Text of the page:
Fellow-citizens of the Senate and House of Representatives, Among the vicissitudes incident to life, no event could have filled me with greater anxieties, than that of which the notification was transmitted by your order, and received on the 14th day of the present month. On the one hand, I was summoned by my country, whose voice I can never hear but with veneration and love, from a retreat which I had chosen with the fondest predilection, and, in my flattering hopes, with an immutable decision, as the asylum of my declining years; a retreat which was rendered - every day more necessary as well as more dear to me, by the addition of habit to inclination, and of frequent interruptions in my health to the gradual waste committed on it by time. On the other hand, the magnitude and difficulty of the trust, to which the voice of my country called me, being sufficient to awaken in the wisest and most experienced of her citizens a distrustful scrutiny into his qualifications, could not but overwhelm with despondence one who, inheriting inferior endowments from nature, and unpracticed in the duties of civil administration, ought to be peculiarly conscious of his own deficiencies. In this conflict of emotions, all I dare aver is, that it has been my faithful study to collect my duty from a just appreciation of every circumstance by which it might be affected. All I dare hope is, that, if in executing this task, I have been too much swayed by a grateful remembrance of former instances, or by an affectionate sensibility to this transcendent proof of the confidence of my fellow-citizens; and have thence too little consulted my incapacity as well as disinclination for the weighty and untried cares before me; my error will be palliated by the motives which misled me, and its consequences be judged by my country with some share of the partiality in which they originated. Such being the impressions under which I have, in obedience to the public summons, repaired to the present station, it would be peculiarly improper to omit, in this first official act, my fervent supplications to that Almighty Being, who rules over the universe, who presides in the councils of nations, and whose providential aids can supply every human defect, that his benediction may consecrate to the liberties and happiness of the people of the United States a government instituted by themselves for these essential purposes, and may enable every instrument employed in its administration to execute with success the functions allotted to his charge. In tendering this homage to the great Author of every public and private good, I assure myself that it expresses your sentiments not less than my own; nor those of my fellow-citizens at large, less than either. No people can be bound to acknowledge and adore the invisible hand, which conducts the affairs of men, more than the people of the United States. Every step, by which they have advanced to the character of an independent nation, seems to have been distinguished by some token of providential agency. And, in the important revolution just accomplished in the system of their united government, the tranquil deliberations and voluntary consent of so many distinct communities, from which the event has resulted, cannot be compared with the means by which most governments have been established, with-out some return of pious gratitude along with an humble anticipation of the future blessings which the past seems to presage. These reflections, arising out of the present crisis, have forced themselves too strongly on my mind to be suppressed. You will join with me, I trust, in thinking that there are none, under the influence of which the proceedings of a new and free government can more auspiciously commence.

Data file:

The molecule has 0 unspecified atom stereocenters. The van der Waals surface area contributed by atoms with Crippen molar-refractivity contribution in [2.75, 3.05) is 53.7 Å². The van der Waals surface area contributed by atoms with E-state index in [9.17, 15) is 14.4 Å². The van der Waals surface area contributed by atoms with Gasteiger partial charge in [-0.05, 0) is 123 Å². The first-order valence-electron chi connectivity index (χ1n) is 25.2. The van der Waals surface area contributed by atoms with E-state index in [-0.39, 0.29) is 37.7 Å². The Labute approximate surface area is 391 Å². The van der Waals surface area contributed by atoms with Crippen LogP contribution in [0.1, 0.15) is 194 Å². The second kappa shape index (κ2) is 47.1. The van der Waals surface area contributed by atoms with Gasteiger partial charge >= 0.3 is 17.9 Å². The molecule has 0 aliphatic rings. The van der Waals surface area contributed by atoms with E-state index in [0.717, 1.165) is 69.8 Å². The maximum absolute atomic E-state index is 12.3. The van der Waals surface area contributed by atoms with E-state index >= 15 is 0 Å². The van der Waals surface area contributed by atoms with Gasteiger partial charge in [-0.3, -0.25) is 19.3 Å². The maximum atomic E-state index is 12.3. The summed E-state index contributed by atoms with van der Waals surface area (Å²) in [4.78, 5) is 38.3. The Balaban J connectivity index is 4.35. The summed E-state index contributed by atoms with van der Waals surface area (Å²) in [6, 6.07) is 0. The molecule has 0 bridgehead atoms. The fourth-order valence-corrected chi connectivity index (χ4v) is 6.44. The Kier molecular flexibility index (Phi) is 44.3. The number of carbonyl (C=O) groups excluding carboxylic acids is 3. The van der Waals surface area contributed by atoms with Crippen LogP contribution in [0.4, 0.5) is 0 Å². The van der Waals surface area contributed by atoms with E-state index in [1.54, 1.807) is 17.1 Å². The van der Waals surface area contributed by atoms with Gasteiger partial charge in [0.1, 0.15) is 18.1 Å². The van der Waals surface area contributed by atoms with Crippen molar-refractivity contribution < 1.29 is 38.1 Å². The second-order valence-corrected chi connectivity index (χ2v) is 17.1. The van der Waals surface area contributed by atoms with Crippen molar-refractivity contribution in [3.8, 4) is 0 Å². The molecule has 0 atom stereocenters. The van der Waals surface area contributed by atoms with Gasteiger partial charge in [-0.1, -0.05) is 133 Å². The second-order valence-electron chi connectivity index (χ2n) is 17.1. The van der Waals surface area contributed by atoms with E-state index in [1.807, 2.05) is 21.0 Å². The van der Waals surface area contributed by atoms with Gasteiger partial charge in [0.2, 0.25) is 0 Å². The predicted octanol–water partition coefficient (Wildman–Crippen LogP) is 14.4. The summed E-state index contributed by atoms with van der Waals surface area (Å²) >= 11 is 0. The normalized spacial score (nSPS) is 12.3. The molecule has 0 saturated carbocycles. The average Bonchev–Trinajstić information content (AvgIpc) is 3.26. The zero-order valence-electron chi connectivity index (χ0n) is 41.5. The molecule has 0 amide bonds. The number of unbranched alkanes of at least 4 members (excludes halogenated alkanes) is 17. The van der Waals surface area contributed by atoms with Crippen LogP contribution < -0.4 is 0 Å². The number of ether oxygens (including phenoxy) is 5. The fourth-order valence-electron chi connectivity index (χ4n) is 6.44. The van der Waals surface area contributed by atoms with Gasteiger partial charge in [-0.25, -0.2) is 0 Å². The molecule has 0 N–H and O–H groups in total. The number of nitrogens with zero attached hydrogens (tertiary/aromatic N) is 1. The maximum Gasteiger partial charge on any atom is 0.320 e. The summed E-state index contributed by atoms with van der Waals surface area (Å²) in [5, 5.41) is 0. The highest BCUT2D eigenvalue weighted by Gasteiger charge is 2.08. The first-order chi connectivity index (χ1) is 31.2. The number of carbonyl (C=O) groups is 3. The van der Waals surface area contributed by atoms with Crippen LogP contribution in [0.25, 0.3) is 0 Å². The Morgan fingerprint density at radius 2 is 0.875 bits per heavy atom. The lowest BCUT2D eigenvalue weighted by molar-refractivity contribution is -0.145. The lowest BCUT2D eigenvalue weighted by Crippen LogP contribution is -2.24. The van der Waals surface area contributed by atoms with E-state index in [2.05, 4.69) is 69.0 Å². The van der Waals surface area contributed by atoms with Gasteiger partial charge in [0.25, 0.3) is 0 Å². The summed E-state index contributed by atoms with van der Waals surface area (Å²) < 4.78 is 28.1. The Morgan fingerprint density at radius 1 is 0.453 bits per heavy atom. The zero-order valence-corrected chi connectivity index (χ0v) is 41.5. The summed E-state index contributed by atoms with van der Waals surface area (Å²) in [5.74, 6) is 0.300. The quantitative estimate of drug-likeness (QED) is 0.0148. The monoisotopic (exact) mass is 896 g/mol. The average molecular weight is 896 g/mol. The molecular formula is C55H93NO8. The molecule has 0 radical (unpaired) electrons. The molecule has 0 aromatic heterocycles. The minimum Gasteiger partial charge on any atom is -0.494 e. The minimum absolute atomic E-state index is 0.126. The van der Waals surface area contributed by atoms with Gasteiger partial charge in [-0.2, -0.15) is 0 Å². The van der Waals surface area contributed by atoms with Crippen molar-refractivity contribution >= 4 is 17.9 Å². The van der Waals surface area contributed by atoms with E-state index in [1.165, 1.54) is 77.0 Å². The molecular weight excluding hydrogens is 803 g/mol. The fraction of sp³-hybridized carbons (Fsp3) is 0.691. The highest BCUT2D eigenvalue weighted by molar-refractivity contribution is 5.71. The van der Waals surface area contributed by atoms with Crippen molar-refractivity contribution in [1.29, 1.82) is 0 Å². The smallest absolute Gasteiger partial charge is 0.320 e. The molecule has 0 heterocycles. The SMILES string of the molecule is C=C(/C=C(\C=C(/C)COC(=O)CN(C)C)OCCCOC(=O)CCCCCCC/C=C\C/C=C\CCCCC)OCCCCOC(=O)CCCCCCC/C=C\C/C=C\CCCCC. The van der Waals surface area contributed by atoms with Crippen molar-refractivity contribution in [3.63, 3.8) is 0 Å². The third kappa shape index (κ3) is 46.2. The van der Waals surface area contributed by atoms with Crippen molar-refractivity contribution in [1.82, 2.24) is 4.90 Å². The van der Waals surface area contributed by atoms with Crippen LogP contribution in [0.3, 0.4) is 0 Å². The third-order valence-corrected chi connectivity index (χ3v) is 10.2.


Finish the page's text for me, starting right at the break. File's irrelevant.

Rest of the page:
By the article establishing the executive department, it is made the duty of the President "to recommend to your consideration such measures as he shall judge necessary and expedient." The circumstances, under which I now meet you, will acquit me from entering into that subject further than to refer you to the great constitutional charter under which we are assembled; and which, in defining your powers, designates the objects to which your attention is to be given. It will be more consistent with those circumstances, and far more congenial with the feelings which actuate me, to substitute, in place of a recommendation of particular measures, the tribute that is due to the talents, the rectitude, and the patriotism, which adorn the characters selected to devise and adopt them. In these honorable qualifications I behold the surest pledges, that as, on one side, no local prejudices or attachments, no separate views or party animosities, will misdirect the comprehensive and equal eye, which ought to watch over this great assemblage of communities and interests; so, on another, that the foundations of our national policy will be laid in the pure and immutable principles of private morality, and the pre-eminence of a free government be exemplified by all the attributes, which can win the affections of its citizens, and command the respect of the world.